The upper GI endoscopy is over and I can add that to the list of procedures I've experienced now.
After filling out consent forms in admittance at Met Hospital, my parents and I walked through a maze trying to find the endoscopy area. Even with the arrows on the wall, it was still a challenge because if you don't keep your eyes peeled for every bit of signage, you might walk past or go to a completely different location.
Finally we arrived with plenty of time to spare. There were about 10 chairs all lined up against the wall so I was the meat in this equation, while my mom and dad were the slices of bread. The receptionist was so friendly and I had to fill out another set of forms, mainly patient history and then she asked me the routine questions of when was the last time I ate or drank anything, do I have a fever or cough, etc.
Everyone's head seemed to turn simultaneously with the automatic doors opening each time to the day surgery recovery room. Anytime that someone walked out, you couldn't help but think hmm... did they just have a colonoscopy? or endoscopy? You get nosy after a while but it makes the time go by faster.
When the nurse called my name, I gave my mom a hug and my dad walked up with me to ask if he or my mom could wait inside. They had a rule that due to the other patient's waking up from sedation and even needing further rest, no one else was allowed in that area. So I gave my dad a big hug and I could feel myself just getting really emotional. The nurse took my hand and said that everything would be okay and so I took a deep breath and followed her inside as the doors closed behind us.
After undressing, the nurse helped me into bed and got me a warm blanket since once again it was freezing in there. Before starting an iv, she said "aww...you have such tiny veins!" in which my reply was "ya, they usually use a butterfly needle on me." Unfortunately they didn't have any so she was concerned that the needle may fall out, so 5 rolls of tape later, and there was no way that sucker would get out. A lot of the time, they have no problems with the iv and finding a good vein, but for some reason this nurse did. Unfortunately, I knew after all her probing, I would be looking like a heroin addict later. I think this was the most upbeat staff i've come across in a while though.
Everyone was smiling and working like a well-oiled machine. The only scary part was being thought of as a colonoscopy patient. I got asked that two times and I thought to myself, oh I hope they realize I am wearing pants! That was the main difference, endoscopy patients take everything off just from the waist up, while colonoscopy patients need to remove all clothing. They even had a little diagram on the wall showing two drawings of a person with their pants on and pants off.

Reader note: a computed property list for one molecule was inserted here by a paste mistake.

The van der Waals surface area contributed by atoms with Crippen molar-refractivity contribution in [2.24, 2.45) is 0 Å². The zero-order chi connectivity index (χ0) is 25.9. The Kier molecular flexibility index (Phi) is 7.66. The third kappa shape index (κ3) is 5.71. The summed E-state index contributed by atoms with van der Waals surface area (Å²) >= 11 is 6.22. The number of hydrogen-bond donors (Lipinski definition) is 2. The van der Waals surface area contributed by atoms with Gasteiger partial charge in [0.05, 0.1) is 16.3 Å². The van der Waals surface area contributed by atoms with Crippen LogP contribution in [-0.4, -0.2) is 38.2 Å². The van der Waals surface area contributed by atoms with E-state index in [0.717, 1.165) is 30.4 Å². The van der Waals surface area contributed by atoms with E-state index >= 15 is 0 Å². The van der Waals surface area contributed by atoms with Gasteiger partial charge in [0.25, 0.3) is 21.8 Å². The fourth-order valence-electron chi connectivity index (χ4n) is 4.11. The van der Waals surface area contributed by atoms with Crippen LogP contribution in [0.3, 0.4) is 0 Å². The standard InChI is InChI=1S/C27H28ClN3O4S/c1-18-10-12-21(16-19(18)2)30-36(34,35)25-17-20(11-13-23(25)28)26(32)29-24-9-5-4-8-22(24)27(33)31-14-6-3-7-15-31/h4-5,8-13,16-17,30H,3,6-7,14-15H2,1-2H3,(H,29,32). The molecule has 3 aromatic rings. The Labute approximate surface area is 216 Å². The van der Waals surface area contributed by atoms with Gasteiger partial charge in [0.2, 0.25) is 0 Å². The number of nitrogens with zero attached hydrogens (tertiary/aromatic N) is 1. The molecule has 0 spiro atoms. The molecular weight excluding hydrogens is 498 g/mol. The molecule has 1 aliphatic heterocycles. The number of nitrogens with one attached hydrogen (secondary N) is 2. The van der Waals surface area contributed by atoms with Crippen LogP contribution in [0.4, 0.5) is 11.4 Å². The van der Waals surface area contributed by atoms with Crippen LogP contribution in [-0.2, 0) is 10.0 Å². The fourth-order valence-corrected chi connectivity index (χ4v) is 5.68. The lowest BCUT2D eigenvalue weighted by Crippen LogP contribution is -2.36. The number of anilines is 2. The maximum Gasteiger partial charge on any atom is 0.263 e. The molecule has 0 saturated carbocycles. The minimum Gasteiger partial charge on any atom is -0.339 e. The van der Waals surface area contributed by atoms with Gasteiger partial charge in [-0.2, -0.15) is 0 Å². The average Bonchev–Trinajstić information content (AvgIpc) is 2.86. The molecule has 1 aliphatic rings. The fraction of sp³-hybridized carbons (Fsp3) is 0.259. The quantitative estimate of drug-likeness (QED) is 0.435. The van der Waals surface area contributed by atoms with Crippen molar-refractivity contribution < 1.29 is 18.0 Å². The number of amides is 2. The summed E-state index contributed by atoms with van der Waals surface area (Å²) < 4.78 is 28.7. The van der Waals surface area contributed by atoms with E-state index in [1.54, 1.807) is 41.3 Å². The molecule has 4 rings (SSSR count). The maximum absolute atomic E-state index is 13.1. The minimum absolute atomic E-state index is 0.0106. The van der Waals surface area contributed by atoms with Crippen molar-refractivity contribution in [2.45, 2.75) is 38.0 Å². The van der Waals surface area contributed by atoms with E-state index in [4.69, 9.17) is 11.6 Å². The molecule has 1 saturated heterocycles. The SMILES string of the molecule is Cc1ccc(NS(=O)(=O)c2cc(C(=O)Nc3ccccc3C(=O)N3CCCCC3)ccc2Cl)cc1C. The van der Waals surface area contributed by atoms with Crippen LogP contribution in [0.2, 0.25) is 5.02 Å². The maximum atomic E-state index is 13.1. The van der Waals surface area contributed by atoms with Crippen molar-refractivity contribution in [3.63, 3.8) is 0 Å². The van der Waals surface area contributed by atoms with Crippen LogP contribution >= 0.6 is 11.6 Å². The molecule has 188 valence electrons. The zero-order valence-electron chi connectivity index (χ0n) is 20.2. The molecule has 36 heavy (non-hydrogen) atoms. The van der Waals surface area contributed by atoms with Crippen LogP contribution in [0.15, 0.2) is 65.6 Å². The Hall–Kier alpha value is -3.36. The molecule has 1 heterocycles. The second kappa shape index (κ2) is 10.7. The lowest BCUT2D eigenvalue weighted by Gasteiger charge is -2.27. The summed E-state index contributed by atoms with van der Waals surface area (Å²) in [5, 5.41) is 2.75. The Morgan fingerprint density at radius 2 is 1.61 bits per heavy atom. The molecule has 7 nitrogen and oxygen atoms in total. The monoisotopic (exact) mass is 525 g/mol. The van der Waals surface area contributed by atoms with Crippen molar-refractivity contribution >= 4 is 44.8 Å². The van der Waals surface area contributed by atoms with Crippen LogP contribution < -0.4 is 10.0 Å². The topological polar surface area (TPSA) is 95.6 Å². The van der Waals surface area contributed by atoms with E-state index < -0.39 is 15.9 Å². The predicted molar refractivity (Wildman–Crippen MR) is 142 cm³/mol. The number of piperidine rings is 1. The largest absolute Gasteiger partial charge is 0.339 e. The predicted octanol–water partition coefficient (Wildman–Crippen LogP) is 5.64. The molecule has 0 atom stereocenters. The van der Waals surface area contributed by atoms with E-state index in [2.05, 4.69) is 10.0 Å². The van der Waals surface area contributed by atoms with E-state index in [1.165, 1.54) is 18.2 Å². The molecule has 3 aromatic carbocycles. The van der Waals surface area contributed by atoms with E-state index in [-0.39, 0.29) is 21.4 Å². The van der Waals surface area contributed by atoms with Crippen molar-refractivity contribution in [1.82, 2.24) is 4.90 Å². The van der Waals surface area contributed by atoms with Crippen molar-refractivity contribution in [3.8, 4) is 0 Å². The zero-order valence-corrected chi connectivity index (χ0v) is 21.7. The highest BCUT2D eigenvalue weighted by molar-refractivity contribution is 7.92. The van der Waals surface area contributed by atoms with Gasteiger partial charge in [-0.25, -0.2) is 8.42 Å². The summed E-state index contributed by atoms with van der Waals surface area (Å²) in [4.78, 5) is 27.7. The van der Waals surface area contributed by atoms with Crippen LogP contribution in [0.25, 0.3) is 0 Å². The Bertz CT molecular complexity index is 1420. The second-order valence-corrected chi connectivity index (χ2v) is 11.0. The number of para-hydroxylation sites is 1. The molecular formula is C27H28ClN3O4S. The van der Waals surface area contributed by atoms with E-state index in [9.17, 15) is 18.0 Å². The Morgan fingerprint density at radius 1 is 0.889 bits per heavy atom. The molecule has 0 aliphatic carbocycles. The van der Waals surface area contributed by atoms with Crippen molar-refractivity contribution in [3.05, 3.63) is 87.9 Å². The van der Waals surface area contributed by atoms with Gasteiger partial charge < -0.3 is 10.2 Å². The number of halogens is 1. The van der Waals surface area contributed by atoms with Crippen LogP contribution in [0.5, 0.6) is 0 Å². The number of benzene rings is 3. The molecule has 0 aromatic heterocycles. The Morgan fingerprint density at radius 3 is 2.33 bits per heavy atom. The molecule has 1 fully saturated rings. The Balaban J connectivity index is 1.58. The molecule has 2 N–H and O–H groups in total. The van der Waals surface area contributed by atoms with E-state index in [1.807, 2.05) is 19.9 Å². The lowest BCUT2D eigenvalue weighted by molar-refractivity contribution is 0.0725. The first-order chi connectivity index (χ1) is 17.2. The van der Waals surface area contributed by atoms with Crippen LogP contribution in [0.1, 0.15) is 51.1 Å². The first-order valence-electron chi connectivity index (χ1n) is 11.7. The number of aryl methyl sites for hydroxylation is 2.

Soon enough it was time to wheel me into another room. The specialist was still on lunch so I was just going to be prepped for the scope until he came back. I didn't have my glasses on and I was dozy from the meds now in me, so the room looked a little blurry. The assistant was really comforting and said I looked frightened so she went to get me another warm blanket which stopped me from shivering and then proceeded to tell me exactly what was going to happen in a few minutes.
So first she took my blood pressure and attached me to a heart monitor. After that, she numbed my mouth with this terribly bitter anesthetic spray. Not once, but twice just to make sure it was completely numb. Then I got the "aww you have such a little mouth!" Then she wrapped around a mouth guard just to protect my teeth during the procedure. It looked similar to a latex bdsm ball gag, the only difference was that where the ball would be, this one had a full opening and I was biting down on plastic. Then the oxygen tubes in my nose, which was really uncomfortable, but I do have to breathe, so that's a good thing. After that, she pulled down the scope (it looked like a long black hose with a camera on the end) and showed me how that would be inserted in me and I would have to swallow a few times to get the scope all the way down.
The procedure itself would take about 10 minutes maybe more depending on what they needed to do, and then I would have about an hour or so in recovery.
After she finished telling me about the procedure, she told me to roll completely onto my left side and would see if the doctor was back from lunch. There was complete silence except for the beep---beep---beep of my heart. I tried to relax as much as possible because I knew if I was tense that could complicate things. The doctor came in and took one look into my eyes and gave my hand a squeeze and said everything would be okay. He then proceeded to tell the assistant "we will definitely be giving her 5" so I was think that meant the level of sedation or something similar. The last thing I saw was the black scope coming down on me and before I realized I needed to say "hey remember I'm wearing pants!" I was out like a light.
I woke up later completely disoriented. I didn’t realize the scope was done and when the nurse saw me open my eyes, she told me it was all over with. Here I thought we were just getting started. I couldn't remember anything, which was probably a blessing. I looked down and realized my jeans were still intact so whew... no wrong procedure done.
I got dressed and the nurse said that everything went well overall and confirmed with myself and parents that we were seeing the doctor on Oct 22nd for full results.
Now I was the patient walking through those big automatic doors and getting a glimpse of the other side...endoscopy or colonoscopy?